I've seen answers to the questions, but those answers are not from a windows perspective from what I can tell.

Windows uses CR LF, Unix uses LF, Mac uses LF and classic mac uses something else. I don't have the brainpower to tell that somehow, if a file is using a different line ending than what I am typing, I get errors when trying to run the script/program which frankly, don't make much sense. After conversion, the script works just fine.

Is there anyway to preemptively check what line endings a file uses, on Windows?

  • With a hex editor, looking for the characters 0x0D and 0x0A respectively. The pair of them (in that order) make up a Windows line end. – Ken White Aug 27 '15 at 17:28
  • 5
    If you open the file with notepad, it is obvious if it has non-Windows EOL characters (because notepad doesn't treat them as EOL). That assumes the file is consistent, though - if there are just a few mismatched EOL sequences it may not be obvious. – Harry Johnston Aug 27 '15 at 21:13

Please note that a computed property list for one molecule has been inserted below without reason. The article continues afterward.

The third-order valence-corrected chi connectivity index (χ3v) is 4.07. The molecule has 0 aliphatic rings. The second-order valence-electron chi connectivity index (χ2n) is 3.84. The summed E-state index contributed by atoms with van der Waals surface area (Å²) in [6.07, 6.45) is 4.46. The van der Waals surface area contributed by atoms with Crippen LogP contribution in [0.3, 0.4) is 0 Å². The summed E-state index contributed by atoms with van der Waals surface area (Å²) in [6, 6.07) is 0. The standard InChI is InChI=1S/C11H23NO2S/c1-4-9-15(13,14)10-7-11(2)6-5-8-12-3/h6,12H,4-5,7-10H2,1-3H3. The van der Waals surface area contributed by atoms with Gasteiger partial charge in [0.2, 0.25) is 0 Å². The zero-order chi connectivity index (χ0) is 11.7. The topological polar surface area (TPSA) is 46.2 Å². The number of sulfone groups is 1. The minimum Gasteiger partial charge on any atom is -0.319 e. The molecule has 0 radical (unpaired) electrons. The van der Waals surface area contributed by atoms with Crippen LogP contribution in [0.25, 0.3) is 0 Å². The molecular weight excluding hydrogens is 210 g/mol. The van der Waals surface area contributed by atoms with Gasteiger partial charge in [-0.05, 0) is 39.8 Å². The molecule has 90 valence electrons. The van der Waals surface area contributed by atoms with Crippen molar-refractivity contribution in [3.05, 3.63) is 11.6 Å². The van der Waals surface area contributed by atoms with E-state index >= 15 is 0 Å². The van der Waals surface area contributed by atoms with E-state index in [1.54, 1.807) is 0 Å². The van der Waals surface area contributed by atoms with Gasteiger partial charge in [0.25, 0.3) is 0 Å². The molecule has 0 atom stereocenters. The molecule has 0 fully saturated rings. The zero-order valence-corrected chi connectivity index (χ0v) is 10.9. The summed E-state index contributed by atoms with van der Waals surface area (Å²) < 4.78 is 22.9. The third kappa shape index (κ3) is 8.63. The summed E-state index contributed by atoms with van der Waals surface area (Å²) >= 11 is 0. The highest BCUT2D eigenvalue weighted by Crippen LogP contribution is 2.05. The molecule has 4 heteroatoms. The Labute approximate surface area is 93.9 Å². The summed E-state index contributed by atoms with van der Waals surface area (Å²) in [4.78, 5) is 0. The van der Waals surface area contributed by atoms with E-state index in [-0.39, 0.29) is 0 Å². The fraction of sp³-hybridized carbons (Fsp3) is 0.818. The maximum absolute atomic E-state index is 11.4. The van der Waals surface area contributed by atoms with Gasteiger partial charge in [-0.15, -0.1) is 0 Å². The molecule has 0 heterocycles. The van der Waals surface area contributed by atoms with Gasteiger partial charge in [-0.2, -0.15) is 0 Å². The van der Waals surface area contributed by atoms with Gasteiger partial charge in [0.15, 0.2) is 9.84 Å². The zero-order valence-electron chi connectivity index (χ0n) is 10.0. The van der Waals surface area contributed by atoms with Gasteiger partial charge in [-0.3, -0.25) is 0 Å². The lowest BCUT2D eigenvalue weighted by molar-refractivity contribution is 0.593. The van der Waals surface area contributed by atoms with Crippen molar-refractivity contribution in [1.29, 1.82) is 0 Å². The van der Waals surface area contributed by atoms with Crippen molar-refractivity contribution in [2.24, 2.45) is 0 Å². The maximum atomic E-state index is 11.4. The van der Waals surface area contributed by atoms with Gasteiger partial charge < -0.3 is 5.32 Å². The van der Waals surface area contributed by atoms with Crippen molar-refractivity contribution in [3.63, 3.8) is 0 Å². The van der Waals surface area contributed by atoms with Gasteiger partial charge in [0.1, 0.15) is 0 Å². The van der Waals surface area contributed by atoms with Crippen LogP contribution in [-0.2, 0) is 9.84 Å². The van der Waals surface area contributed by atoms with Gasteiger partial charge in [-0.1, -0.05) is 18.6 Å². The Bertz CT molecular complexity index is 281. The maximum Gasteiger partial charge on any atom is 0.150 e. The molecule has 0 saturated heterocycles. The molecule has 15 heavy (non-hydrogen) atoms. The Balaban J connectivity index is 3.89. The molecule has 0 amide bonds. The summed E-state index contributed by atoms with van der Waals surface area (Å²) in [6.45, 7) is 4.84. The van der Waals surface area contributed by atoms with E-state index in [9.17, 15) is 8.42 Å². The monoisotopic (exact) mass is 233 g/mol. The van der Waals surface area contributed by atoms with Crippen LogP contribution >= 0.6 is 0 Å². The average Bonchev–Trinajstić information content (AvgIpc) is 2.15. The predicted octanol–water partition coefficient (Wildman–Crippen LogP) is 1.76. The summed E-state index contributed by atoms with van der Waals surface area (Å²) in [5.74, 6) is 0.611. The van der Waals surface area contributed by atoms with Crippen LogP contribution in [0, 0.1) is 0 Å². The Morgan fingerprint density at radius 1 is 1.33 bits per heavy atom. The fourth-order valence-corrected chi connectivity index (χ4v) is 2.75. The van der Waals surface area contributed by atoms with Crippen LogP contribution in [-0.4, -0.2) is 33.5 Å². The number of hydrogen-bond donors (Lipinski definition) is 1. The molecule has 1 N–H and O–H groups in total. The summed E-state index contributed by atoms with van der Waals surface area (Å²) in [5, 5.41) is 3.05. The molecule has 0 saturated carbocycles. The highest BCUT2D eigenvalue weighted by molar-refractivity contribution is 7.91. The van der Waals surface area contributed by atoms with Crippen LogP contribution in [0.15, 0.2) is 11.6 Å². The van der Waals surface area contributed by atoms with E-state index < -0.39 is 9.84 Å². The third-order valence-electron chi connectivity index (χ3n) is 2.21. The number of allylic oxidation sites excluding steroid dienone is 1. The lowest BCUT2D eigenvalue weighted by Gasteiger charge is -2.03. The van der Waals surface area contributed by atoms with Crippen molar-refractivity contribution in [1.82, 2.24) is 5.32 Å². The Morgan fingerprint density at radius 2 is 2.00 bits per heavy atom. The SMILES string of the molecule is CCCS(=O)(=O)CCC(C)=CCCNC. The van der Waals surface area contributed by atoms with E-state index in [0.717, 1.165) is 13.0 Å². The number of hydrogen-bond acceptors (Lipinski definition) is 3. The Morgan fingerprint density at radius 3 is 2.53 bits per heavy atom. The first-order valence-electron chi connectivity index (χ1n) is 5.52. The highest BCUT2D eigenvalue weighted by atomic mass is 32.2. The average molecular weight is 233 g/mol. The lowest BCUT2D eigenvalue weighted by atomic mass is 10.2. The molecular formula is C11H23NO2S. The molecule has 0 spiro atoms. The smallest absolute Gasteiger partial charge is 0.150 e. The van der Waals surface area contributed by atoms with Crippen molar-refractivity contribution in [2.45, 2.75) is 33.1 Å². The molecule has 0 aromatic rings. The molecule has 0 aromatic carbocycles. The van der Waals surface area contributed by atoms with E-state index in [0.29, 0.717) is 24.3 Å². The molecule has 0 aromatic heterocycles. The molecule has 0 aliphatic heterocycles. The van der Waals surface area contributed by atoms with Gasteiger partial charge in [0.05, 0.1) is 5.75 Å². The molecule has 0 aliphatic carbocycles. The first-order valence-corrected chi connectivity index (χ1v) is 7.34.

• Underrated question. – Marinos An Oct 3 '17 at 12:41
  • See also stackoverflow.com/q/20368781/1337544 – charles ross Jan 23 at 21:10

I too am looking for a "native" windows scripting solution. So far, just have to read a line or 2 in VB in binary fashion and inspect the characters.

One tool to check "manually" is Notepad++. The status bar has a newline style indicator on the right end next to the file encoding indicator.

It looks like this in version 7.5.6 enter image description here

Other editors with Hex mode can show you also.

In Powershell, this command returns "True" for a Windows style file and "False" for a *nix style file.

(Get-Content '\\FILESERVER0001\Fshares\NETwork Shares\20181206179900.TXT' -Raw) -match "\r\n$" 

This came from Matt over here: https://stackoverflow.com/a/35354009/1337544



Then you can execute:

c:\gnuwin32\bin\file.exe my-lf-file.txt

my-lf-file.txt; ASCII text

c:\gnuwin32\bin\file.exe my-crlf-file.txt

my-crlf-file.txt; ASCII text, with CRLF line terminators

Of course you can add c:\gnuwin32\bin to your %PATH% variable, to be able to access it without providing the full path.


  • If you have git installed you can launch git-bash and run file command from there.

  • Or you can install this subsystem, as described in the official Microsoft documentation, and get access to the file command.

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